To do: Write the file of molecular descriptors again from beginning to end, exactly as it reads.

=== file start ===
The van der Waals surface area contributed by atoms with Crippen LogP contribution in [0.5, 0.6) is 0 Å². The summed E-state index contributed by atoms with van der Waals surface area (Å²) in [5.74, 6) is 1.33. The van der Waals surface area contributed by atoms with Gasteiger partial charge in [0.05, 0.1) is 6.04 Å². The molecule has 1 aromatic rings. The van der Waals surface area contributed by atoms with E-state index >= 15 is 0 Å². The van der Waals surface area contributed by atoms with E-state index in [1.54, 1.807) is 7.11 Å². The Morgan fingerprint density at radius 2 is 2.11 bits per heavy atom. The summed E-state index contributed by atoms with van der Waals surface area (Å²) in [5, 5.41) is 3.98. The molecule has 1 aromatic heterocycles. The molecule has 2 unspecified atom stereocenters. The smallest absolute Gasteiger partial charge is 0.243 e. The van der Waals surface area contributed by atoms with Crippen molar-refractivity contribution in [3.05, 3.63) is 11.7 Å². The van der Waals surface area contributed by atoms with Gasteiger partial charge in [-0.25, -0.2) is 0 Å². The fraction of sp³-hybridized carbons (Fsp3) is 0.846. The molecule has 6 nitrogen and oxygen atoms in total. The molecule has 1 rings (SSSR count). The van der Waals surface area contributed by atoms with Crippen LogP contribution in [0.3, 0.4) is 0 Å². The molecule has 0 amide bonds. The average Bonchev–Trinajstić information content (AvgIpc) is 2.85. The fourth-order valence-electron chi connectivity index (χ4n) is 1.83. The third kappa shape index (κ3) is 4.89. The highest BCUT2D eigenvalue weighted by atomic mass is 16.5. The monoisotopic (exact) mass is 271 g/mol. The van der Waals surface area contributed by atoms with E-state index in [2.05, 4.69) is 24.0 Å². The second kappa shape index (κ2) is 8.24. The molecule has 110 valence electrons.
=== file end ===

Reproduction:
The van der Waals surface area contributed by atoms with Crippen LogP contribution in [0.5, 0.6) is 0 Å². The summed E-state index contributed by atoms with van der Waals surface area (Å²) in [5.74, 6) is 1.33. The van der Waals surface area contributed by atoms with Gasteiger partial charge in [0.05, 0.1) is 6.04 Å². The molecule has 1 aromatic rings. The van der Waals surface area contributed by atoms with E-state index >= 15 is 0 Å². The van der Waals surface area contributed by atoms with E-state index in [1.54, 1.807) is 7.11 Å². The Morgan fingerprint density at radius 2 is 2.11 bits per heavy atom. The summed E-state index contributed by atoms with van der Waals surface area (Å²) in [5, 5.41) is 3.98. The molecule has 1 aromatic heterocycles. The molecule has 2 unspecified atom stereocenters. The smallest absolute Gasteiger partial charge is 0.243 e. The van der Waals surface area contributed by atoms with Crippen molar-refractivity contribution in [3.05, 3.63) is 11.7 Å². The van der Waals surface area contributed by atoms with Gasteiger partial charge in [-0.25, -0.2) is 0 Å². The fraction of sp³-hybridized carbons (Fsp3) is 0.846. The molecule has 6 nitrogen and oxygen atoms in total. The molecule has 1 rings (SSSR count). The van der Waals surface area contributed by atoms with Crippen LogP contribution in [0.3, 0.4) is 0 Å². The molecule has 0 amide bonds. The average Bonchev–Trinajstić information content (AvgIpc) is 2.85. The fourth-order valence-electron chi connectivity index (χ4n) is 1.83. The third kappa shape index (κ3) is 4.89. The highest BCUT2D eigenvalue weighted by atomic mass is 16.5. The monoisotopic (exact) mass is 271 g/mol. The van der Waals surface area contributed by atoms with E-state index in [2.05, 4.69) is 24.0 Å². The second kappa shape index (κ2) is 8.24. The molecule has 110 valence electrons.